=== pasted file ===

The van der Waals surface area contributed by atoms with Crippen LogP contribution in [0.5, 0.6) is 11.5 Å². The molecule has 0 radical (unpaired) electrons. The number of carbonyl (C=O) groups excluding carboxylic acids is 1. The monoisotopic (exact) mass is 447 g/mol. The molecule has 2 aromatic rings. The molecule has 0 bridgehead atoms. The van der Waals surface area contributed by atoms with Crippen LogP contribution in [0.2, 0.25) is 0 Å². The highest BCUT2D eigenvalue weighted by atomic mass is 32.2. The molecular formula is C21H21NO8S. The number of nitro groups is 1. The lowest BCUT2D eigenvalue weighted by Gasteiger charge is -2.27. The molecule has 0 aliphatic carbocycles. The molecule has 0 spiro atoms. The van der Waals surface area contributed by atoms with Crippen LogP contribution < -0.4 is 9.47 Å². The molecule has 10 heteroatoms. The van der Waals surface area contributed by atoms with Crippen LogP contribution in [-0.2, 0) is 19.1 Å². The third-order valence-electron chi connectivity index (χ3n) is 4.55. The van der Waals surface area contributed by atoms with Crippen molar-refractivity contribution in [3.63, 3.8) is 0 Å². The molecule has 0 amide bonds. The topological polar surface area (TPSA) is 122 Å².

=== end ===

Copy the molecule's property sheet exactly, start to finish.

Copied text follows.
The van der Waals surface area contributed by atoms with Crippen LogP contribution in [0.5, 0.6) is 11.5 Å². The molecule has 0 radical (unpaired) electrons. The number of carbonyl (C=O) groups excluding carboxylic acids is 1. The monoisotopic (exact) mass is 447 g/mol. The molecule has 2 aromatic rings. The molecule has 0 bridgehead atoms. The van der Waals surface area contributed by atoms with Crippen LogP contribution in [0.2, 0.25) is 0 Å². The highest BCUT2D eigenvalue weighted by atomic mass is 32.2. The molecular formula is C21H21NO8S. The number of nitro groups is 1. The lowest BCUT2D eigenvalue weighted by Gasteiger charge is -2.27. The molecule has 0 aliphatic carbocycles. The molecule has 0 spiro atoms. The van der Waals surface area contributed by atoms with Crippen LogP contribution < -0.4 is 9.47 Å². The molecule has 10 heteroatoms. The van der Waals surface area contributed by atoms with Crippen LogP contribution in [-0.2, 0) is 19.1 Å². The third-order valence-electron chi connectivity index (χ3n) is 4.55. The van der Waals surface area contributed by atoms with Crippen molar-refractivity contribution in [3.63, 3.8) is 0 Å². The molecule has 0 amide bonds. The topological polar surface area (TPSA) is 122 Å².